Jaunte Stage

A cleared space that existed to serve the needs of people who would jaunte (teleport) into that space. (Read the full article)

"This actually works, saw it firsthand in late 1966. Some notes: there isn't any "pop" sound when it happens."
(harrylime 12/16/2006 10:24:37 PM )
"'The Stars My Destination'= possibly the most brilliant SF novel ever written, and I do not say that lightly. Possible flaw with jaunting as presented therein = 2 people appearing in same space would cause huge explosion, but OK to jaunte into air-filled space. It's still matter; is the state all-important? What about liquids? Plasma? More please harrylime! What is the sound of air rushing into a suddenly-empty human-shaped space? Did they have to threaten the jaunter with imminent death to unleash the ability? :)"
(sryan 3/23/2007 7:17:02 AM )
"It's one of those novels I've read and reread - I don't do that lightly, either. The novel sort of recognizes the possibility; jaunte stages in large cities are the size of a football field to handle capacity. Also, if you recall, there are cases where prisoners try to jaunte out of secure, underground facilities and materialize inside solid rock - it causes an explosion. They call 'em Blue Jauntes."
(Bill Christensen 3/23/2007 1:08:50 PM )
""L-E-S, gentlemen. Location, Elevation, Situation!" Robin was always concerned with keeping her students off even the big public stages during rush hour. Blue jaunte - KABAAAMM! The travel industry must have still existed (Greyhound of Greyhound, the [upstart] USAir clan), because you couldn't jaunte to or from a place unless you had been there. Exercise: Imagine the appearance of a major metro jaunte stage at rush hour if one's clothes didn't automatically make the jaunte too. Some interesting technical and social adaptations would have to be made... I read STARS when I was ten, and it rocked my life. It's still rewarding to reread endlessly - that book was written in one solid blast of genius. Bester threw off ideas in every page so brilliant that lesser writers would have built whole books around them. "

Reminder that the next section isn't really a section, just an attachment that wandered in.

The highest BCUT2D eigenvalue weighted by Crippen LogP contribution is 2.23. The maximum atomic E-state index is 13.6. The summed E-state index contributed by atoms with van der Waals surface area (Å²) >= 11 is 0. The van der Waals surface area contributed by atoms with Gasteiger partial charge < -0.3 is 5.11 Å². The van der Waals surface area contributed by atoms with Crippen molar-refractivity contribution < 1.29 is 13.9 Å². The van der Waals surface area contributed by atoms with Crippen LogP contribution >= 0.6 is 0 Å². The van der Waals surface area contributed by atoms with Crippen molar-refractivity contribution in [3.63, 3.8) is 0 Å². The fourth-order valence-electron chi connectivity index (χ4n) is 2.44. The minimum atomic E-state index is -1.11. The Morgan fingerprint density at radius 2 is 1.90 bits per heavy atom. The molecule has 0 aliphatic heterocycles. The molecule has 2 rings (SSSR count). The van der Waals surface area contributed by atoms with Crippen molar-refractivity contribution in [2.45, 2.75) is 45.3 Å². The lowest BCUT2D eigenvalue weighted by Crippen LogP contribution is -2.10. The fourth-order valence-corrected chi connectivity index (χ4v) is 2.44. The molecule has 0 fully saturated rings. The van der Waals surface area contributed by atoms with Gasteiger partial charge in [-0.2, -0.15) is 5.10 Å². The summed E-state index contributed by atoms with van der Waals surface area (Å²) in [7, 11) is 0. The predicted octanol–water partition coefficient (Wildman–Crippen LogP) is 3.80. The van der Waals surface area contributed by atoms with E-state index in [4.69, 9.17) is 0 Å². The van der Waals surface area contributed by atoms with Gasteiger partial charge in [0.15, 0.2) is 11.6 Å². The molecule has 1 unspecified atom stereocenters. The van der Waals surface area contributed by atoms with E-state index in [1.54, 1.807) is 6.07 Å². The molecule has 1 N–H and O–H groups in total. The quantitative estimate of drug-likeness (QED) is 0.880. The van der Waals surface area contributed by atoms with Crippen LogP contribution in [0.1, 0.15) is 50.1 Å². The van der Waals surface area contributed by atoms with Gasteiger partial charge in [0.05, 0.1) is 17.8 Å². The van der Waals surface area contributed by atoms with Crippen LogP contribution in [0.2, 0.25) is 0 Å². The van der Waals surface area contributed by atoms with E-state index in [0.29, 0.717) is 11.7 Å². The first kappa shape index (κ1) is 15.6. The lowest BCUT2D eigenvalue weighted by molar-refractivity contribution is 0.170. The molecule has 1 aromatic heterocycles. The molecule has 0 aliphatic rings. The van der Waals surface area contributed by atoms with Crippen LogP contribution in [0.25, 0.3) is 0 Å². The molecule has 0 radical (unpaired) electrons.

(sryan 3/24/2007 2:31:48 PM )
"The thought that really gets to me about Bester is this - 'What would it be like to have a mind capable of writing this book in 1956 - and then be forced to live four more years in the Fifties?'"
(Bill Christensen 3/24/2007 7:12:29 PM )
"We know the sad result of that, Bill ... he spent most of his career (20 yrs) as an editor for the travel magazine Holiday. A huge loss to SF for all that time. But remember the $ factor - even in 1968 an incredible (and very thick) novel like John Brunner's *Stand On Zanzibar* earned him the princely sum of $1,500 - which he was happy to get. Look Alfie up in Wikipedia for more astounding Bester trivia. Still not mentiond is his pioneering use of exotic embedded typography to describe synesthesia and the lovely complex interweaving riff-patterns of party conversations among the telepaths. Most of his richly-deserved honors were posthumous. Hey, how about a Technovelgy entry on that devastating harmonic vibrational shattergun in *Demolished Man*? "Quick - jump up and hang from the chandelier!" "
(sryan 3/26/2007 5:44:31 PM )

More info on Jaunte Stage

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